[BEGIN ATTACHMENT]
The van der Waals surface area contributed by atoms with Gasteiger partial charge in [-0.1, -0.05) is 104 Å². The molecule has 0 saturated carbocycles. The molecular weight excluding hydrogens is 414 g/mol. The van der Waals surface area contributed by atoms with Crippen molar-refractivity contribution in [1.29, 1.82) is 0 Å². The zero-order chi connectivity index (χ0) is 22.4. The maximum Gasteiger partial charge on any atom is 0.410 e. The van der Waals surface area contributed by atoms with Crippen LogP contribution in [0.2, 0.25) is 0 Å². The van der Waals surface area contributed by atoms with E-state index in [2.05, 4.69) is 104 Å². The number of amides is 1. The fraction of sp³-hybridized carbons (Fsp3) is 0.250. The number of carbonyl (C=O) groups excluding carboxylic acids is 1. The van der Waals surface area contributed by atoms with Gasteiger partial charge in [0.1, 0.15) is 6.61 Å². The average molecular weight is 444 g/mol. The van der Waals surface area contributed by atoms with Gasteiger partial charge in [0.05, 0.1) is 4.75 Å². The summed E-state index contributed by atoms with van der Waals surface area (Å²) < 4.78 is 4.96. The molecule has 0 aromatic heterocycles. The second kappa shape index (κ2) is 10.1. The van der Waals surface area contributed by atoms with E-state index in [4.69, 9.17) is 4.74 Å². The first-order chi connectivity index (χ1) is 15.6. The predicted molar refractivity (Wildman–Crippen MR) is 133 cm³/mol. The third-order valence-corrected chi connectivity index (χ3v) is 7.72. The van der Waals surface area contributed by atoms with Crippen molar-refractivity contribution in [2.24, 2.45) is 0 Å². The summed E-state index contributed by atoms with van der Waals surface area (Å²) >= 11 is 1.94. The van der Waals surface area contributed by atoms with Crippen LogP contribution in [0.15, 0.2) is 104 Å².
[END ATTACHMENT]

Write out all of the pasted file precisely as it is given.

The van der Waals surface area contributed by atoms with Gasteiger partial charge in [-0.1, -0.05) is 104 Å². The molecule has 0 saturated carbocycles. The molecular weight excluding hydrogens is 414 g/mol. The van der Waals surface area contributed by atoms with Crippen molar-refractivity contribution in [1.29, 1.82) is 0 Å². The zero-order chi connectivity index (χ0) is 22.4. The maximum Gasteiger partial charge on any atom is 0.410 e. The van der Waals surface area contributed by atoms with Crippen LogP contribution in [0.2, 0.25) is 0 Å². The van der Waals surface area contributed by atoms with E-state index in [2.05, 4.69) is 104 Å². The number of amides is 1. The fraction of sp³-hybridized carbons (Fsp3) is 0.250. The number of carbonyl (C=O) groups excluding carboxylic acids is 1. The van der Waals surface area contributed by atoms with Gasteiger partial charge in [0.1, 0.15) is 6.61 Å². The average molecular weight is 444 g/mol. The van der Waals surface area contributed by atoms with Gasteiger partial charge in [0.05, 0.1) is 4.75 Å². The summed E-state index contributed by atoms with van der Waals surface area (Å²) < 4.78 is 4.96. The molecule has 0 aromatic heterocycles. The second kappa shape index (κ2) is 10.1. The van der Waals surface area contributed by atoms with E-state index in [4.69, 9.17) is 4.74 Å². The first-order chi connectivity index (χ1) is 15.6. The predicted molar refractivity (Wildman–Crippen MR) is 133 cm³/mol. The third-order valence-corrected chi connectivity index (χ3v) is 7.72. The van der Waals surface area contributed by atoms with Crippen molar-refractivity contribution in [2.24, 2.45) is 0 Å². The summed E-state index contributed by atoms with van der Waals surface area (Å²) >= 11 is 1.94. The van der Waals surface area contributed by atoms with Crippen LogP contribution in [0.15, 0.2) is 104 Å².